In New Zealand, Mangere Budgeting Services chief executive Darryl Evans cites the case of a married couple earning almost US$150,000, where both were made redundant within the space of nine weeks: “They have a home, leased vehicles and two children at private schools, and are so heavily mortgaged, indebted and over-committed; they struggle to put food on the table.”
As a result of these trends, many middle class consumers have become more value conscious. They are cutting coupons, buying more private label groceries, only using credit cards for essentials, shopping at discounters and online and utilising online price comparison web sites in an effort to stretch their incomes. Some have taken second jobs, while others are selling their cars or choosing to holiday at home, rather than abroad.
However, ‘the new poor’ are not abandoning branded and designer goods completely, with many making their money go further by purchasing them at discounters, rather than Barneys or Saks, for example. According to Linda Humphers, editor of Value Retail News, “Just because people are spending more carefully doesn’t mean they become Walmart shoppers overnight. They still want the brand-name merchandise; they just want to pay less for it.”
In some ways, the current economic downturn has only served to exacerbate a trend that has existed for at least a decade. A book called “Generazione 1,000 Euro” (The 1,000 Euro Generation), published online earlier this decade, chronicled the lives of a group of young Italians struggling to survive on monthly salaries of no more than €1,000. Striking a note with a generation, it quickly achieved cult status and has now been made into a film.
One US blogger describes the plot succinctly: “You’re young, you speak several languages, you have one or more degrees and you want to get ahead in life. Not just in France, but especially in Spain and Italy, this gets more difficult by the day. Hardworking highly educated people in their twenties and thirties, generation ‘Low Cost’, can’t afford a house, a family and fun things to do. They get stranded in low paid and temporary jobs. They feel like disposable commodities.”
Thousands, maybe even millions, of Japanese and American university graduates are in the same boat. A November 2009 Japanese newspaper editorial bemoaned the fate of ‘Tokyo Man,’ “in his 30s, a university graduate… He works himself ragged delivering packages or sorting warehouse inventory, and takes home ¥6,000-7,000 (US$66-77) at the end of each gruelling day. He wants to get married and start a family some day, but knows that is pure fantasy… ‘When I don’t even know if I’ll have work tomorrow, how can I make plans for my future?’.”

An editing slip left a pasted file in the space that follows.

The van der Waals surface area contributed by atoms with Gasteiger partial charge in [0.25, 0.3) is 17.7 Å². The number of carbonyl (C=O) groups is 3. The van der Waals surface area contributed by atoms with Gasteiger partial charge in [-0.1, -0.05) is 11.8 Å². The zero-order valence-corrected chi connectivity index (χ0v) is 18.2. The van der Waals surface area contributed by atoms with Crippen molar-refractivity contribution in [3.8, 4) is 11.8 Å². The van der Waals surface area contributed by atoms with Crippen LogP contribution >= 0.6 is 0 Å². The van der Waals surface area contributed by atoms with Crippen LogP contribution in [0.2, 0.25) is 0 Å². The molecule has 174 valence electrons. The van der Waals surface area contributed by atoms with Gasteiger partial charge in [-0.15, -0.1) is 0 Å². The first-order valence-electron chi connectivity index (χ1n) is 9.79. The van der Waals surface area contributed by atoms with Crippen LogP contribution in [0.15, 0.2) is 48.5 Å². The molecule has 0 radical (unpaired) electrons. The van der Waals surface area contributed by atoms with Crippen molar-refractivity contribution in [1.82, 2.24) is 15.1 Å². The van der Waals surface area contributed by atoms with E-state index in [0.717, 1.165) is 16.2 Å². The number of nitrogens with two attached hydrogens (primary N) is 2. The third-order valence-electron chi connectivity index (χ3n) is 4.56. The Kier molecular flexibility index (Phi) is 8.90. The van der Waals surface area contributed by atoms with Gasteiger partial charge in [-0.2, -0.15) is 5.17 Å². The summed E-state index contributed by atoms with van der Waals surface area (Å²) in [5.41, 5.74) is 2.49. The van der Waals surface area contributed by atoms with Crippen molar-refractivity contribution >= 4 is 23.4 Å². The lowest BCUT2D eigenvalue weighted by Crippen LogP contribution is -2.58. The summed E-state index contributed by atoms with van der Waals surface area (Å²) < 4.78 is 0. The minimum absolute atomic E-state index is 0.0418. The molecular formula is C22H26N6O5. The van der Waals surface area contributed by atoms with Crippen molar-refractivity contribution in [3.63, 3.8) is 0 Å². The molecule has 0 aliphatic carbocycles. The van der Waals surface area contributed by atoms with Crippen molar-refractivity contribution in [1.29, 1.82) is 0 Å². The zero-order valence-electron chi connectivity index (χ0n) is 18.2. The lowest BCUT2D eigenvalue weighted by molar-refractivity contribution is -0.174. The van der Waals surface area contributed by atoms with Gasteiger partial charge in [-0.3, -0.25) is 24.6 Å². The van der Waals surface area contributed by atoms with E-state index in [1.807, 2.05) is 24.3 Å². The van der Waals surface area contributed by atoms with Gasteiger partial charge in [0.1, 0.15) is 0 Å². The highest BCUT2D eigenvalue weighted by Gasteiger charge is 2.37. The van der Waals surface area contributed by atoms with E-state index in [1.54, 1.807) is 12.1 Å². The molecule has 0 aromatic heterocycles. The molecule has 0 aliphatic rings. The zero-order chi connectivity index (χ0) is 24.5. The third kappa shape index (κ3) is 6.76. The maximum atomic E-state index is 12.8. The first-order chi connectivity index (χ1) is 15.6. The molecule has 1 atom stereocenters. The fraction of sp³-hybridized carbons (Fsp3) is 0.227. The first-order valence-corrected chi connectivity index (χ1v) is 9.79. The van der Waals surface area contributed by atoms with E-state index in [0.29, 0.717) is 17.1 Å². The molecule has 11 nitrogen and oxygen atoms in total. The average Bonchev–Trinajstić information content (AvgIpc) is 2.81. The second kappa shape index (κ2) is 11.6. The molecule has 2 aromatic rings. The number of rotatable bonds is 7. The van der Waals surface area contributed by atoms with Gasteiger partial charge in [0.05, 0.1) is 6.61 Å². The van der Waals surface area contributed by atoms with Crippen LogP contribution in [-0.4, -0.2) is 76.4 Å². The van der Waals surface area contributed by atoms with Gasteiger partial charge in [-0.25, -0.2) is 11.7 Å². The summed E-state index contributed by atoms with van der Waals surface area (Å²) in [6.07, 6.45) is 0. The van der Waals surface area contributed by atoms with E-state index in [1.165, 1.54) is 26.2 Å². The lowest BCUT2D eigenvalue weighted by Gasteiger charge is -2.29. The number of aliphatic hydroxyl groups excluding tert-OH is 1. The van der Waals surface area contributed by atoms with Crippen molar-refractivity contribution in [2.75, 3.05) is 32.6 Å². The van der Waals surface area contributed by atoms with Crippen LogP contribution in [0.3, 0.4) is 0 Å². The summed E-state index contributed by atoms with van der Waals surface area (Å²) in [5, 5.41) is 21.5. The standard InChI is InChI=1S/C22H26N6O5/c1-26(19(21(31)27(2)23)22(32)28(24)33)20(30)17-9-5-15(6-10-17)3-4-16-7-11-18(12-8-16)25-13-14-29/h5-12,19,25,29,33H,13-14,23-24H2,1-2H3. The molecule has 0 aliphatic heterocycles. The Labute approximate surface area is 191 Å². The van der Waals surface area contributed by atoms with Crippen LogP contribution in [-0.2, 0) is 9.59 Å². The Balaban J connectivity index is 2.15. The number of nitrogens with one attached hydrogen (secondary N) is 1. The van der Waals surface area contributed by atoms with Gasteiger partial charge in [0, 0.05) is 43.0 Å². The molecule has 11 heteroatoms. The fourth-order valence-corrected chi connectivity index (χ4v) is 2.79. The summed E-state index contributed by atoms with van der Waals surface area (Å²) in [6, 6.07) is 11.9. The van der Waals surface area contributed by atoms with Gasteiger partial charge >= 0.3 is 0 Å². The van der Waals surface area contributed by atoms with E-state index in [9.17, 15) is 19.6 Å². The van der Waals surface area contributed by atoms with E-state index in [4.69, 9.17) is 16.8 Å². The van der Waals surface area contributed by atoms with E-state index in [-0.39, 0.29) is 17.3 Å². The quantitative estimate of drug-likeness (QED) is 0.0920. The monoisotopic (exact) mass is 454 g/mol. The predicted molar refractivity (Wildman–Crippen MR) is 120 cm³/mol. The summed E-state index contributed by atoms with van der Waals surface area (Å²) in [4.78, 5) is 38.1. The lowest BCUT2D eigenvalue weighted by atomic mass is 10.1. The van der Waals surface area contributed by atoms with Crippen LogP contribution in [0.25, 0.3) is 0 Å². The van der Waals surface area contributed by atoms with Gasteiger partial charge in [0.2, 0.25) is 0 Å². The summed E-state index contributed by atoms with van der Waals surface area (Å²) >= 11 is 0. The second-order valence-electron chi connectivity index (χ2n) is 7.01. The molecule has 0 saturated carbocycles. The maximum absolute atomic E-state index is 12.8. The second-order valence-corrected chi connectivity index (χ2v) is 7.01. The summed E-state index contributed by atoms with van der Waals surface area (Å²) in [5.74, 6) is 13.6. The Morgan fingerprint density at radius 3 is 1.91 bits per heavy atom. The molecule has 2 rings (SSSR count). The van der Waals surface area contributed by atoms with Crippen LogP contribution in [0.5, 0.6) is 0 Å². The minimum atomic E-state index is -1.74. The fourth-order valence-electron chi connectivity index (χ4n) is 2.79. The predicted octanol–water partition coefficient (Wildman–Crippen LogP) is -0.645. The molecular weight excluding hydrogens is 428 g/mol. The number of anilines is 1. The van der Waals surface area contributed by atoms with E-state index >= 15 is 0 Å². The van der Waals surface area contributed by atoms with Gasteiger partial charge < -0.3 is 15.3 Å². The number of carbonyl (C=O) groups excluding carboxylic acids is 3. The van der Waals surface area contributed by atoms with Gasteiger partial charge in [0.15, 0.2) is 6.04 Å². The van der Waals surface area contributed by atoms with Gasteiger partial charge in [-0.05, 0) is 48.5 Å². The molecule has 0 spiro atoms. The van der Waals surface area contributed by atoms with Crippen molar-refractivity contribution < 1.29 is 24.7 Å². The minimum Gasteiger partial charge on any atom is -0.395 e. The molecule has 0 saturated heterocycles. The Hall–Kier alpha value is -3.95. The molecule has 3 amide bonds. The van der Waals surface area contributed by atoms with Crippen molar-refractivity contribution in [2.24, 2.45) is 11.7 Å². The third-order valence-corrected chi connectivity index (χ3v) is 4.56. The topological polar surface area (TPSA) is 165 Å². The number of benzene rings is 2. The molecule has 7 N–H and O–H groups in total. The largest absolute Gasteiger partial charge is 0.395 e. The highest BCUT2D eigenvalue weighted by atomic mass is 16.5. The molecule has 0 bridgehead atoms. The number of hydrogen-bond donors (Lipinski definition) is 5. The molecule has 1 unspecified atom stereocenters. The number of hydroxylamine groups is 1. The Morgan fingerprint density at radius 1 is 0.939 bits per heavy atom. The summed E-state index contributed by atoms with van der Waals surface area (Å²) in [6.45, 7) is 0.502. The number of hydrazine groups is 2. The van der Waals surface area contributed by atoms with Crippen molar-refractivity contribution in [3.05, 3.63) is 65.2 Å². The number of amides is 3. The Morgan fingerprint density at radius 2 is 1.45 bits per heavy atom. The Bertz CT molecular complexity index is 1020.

Nonetheless, these young consumers are resourceful. Thanks to shops like H&M and Zara, they can still buy trendy cloths, while low budget airlines provide them with the opportunity to travel occasionally, and persistent price deflation means that they can afford consumer electronics like laptops, smart phones, games consoles and MP3 players, as well as internet subscriptions.
According to one blogger, “The makeup counter at my favorite department store used to be my sanctuary… The salesperson… could pretty much sell me anything… With the economy in a mess, I didn’t want to go into more debt… I hit the ground running toward the nearest drugstores to find comparable products that were budget-friendly.”
Even though GDP is once again expanding again in many developed economies, the financial pain that many households are now feeling is likely to persist for some time. As a result, there is unlikely to be a quick return to pre-crisis consumption patterns. Burdened by debt and uncertain of their job prospects, consumers will continue to seek out value by shopping at discounters and online, while limiting their expenditure on discretionary items like foreign travel and luxury goods.
The psychological impact on consumption attitudes and aspirations is also likely to be significant: According to one US blogger, “it won’t have the generation-defining impact of the Great Depression. But… the dislocation and redefining of goals [will be] long term and massive in scale.”